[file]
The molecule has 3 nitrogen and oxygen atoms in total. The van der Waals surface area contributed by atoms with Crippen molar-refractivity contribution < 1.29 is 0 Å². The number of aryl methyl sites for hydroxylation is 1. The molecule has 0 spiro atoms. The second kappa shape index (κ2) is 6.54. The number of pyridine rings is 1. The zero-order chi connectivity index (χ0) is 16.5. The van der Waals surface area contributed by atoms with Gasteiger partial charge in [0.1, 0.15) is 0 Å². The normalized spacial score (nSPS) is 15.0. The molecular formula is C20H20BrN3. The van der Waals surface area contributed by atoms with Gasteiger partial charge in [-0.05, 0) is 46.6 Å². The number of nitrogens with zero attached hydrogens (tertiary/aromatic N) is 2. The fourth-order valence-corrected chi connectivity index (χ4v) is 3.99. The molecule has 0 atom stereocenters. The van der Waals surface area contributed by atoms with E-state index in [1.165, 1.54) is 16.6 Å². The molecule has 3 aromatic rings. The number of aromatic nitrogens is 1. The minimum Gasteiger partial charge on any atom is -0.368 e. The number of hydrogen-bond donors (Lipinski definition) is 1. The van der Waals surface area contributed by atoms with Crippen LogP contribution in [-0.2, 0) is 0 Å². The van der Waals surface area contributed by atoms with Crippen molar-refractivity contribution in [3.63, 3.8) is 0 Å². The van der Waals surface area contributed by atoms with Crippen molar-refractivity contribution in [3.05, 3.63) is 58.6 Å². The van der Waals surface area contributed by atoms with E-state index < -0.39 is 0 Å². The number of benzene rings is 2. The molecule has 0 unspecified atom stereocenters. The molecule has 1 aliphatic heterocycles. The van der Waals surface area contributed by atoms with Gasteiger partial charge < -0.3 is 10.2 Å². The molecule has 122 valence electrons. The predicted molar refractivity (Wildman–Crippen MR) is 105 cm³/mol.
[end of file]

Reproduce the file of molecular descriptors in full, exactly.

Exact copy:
The molecule has 3 nitrogen and oxygen atoms in total. The van der Waals surface area contributed by atoms with Crippen molar-refractivity contribution < 1.29 is 0 Å². The number of aryl methyl sites for hydroxylation is 1. The molecule has 0 spiro atoms. The second kappa shape index (κ2) is 6.54. The number of pyridine rings is 1. The zero-order chi connectivity index (χ0) is 16.5. The van der Waals surface area contributed by atoms with Gasteiger partial charge in [0.1, 0.15) is 0 Å². The normalized spacial score (nSPS) is 15.0. The molecular formula is C20H20BrN3. The van der Waals surface area contributed by atoms with Gasteiger partial charge in [-0.05, 0) is 46.6 Å². The number of nitrogens with zero attached hydrogens (tertiary/aromatic N) is 2. The fourth-order valence-corrected chi connectivity index (χ4v) is 3.99. The molecule has 0 atom stereocenters. The van der Waals surface area contributed by atoms with E-state index in [1.165, 1.54) is 16.6 Å². The molecule has 3 aromatic rings. The number of aromatic nitrogens is 1. The minimum Gasteiger partial charge on any atom is -0.368 e. The number of hydrogen-bond donors (Lipinski definition) is 1. The van der Waals surface area contributed by atoms with Crippen LogP contribution in [-0.2, 0) is 0 Å². The van der Waals surface area contributed by atoms with Crippen molar-refractivity contribution in [3.63, 3.8) is 0 Å². The van der Waals surface area contributed by atoms with Crippen molar-refractivity contribution in [3.05, 3.63) is 58.6 Å². The van der Waals surface area contributed by atoms with E-state index < -0.39 is 0 Å². The number of benzene rings is 2. The molecule has 0 unspecified atom stereocenters. The molecule has 1 aliphatic heterocycles. The van der Waals surface area contributed by atoms with Gasteiger partial charge < -0.3 is 10.2 Å². The molecule has 122 valence electrons. The predicted molar refractivity (Wildman–Crippen MR) is 105 cm³/mol.